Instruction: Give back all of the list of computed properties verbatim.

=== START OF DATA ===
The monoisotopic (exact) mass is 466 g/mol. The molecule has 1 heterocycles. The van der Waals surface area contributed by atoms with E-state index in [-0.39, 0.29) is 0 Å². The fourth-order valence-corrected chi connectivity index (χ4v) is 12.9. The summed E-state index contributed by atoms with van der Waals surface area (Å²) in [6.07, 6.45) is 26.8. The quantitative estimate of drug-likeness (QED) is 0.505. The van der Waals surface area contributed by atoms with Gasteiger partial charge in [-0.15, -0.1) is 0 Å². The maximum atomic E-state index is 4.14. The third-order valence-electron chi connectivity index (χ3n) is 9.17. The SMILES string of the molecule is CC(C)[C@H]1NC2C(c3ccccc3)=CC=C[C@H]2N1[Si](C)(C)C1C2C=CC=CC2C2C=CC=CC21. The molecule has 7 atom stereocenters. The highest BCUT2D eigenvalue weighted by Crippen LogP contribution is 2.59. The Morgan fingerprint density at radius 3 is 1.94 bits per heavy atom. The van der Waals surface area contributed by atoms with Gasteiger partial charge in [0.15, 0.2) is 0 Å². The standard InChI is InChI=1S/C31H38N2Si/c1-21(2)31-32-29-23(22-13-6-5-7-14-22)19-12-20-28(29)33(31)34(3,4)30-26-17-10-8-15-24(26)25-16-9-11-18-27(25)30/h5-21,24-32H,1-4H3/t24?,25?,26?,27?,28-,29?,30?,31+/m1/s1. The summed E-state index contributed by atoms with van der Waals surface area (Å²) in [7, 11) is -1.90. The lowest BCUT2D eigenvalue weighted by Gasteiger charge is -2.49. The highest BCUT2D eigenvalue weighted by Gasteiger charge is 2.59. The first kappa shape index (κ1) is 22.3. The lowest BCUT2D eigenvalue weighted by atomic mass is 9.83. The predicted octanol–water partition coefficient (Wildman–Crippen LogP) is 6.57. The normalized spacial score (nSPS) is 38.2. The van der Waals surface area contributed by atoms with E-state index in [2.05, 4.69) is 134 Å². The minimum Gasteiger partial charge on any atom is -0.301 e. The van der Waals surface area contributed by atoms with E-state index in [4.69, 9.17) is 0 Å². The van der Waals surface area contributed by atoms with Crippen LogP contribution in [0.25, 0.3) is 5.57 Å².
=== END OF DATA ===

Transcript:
The monoisotopic (exact) mass is 466 g/mol. The molecule has 1 heterocycles. The van der Waals surface area contributed by atoms with E-state index in [-0.39, 0.29) is 0 Å². The fourth-order valence-corrected chi connectivity index (χ4v) is 12.9. The summed E-state index contributed by atoms with van der Waals surface area (Å²) in [6.07, 6.45) is 26.8. The quantitative estimate of drug-likeness (QED) is 0.505. The van der Waals surface area contributed by atoms with Gasteiger partial charge in [-0.15, -0.1) is 0 Å². The maximum atomic E-state index is 4.14. The third-order valence-electron chi connectivity index (χ3n) is 9.17. The SMILES string of the molecule is CC(C)[C@H]1NC2C(c3ccccc3)=CC=C[C@H]2N1[Si](C)(C)C1C2C=CC=CC2C2C=CC=CC21. The molecule has 7 atom stereocenters. The highest BCUT2D eigenvalue weighted by Crippen LogP contribution is 2.59. The Morgan fingerprint density at radius 3 is 1.94 bits per heavy atom. The van der Waals surface area contributed by atoms with Gasteiger partial charge in [0.15, 0.2) is 0 Å². The standard InChI is InChI=1S/C31H38N2Si/c1-21(2)31-32-29-23(22-13-6-5-7-14-22)19-12-20-28(29)33(31)34(3,4)30-26-17-10-8-15-24(26)25-16-9-11-18-27(25)30/h5-21,24-32H,1-4H3/t24?,25?,26?,27?,28-,29?,30?,31+/m1/s1. The summed E-state index contributed by atoms with van der Waals surface area (Å²) in [7, 11) is -1.90. The lowest BCUT2D eigenvalue weighted by Gasteiger charge is -2.49. The highest BCUT2D eigenvalue weighted by Gasteiger charge is 2.59. The first kappa shape index (κ1) is 22.3. The lowest BCUT2D eigenvalue weighted by atomic mass is 9.83. The predicted octanol–water partition coefficient (Wildman–Crippen LogP) is 6.57. The normalized spacial score (nSPS) is 38.2. The van der Waals surface area contributed by atoms with E-state index in [2.05, 4.69) is 134 Å². The minimum Gasteiger partial charge on any atom is -0.301 e. The van der Waals surface area contributed by atoms with E-state index in [4.69, 9.17) is 0 Å². The van der Waals surface area contributed by atoms with Crippen LogP contribution in [0.25, 0.3) is 5.57 Å².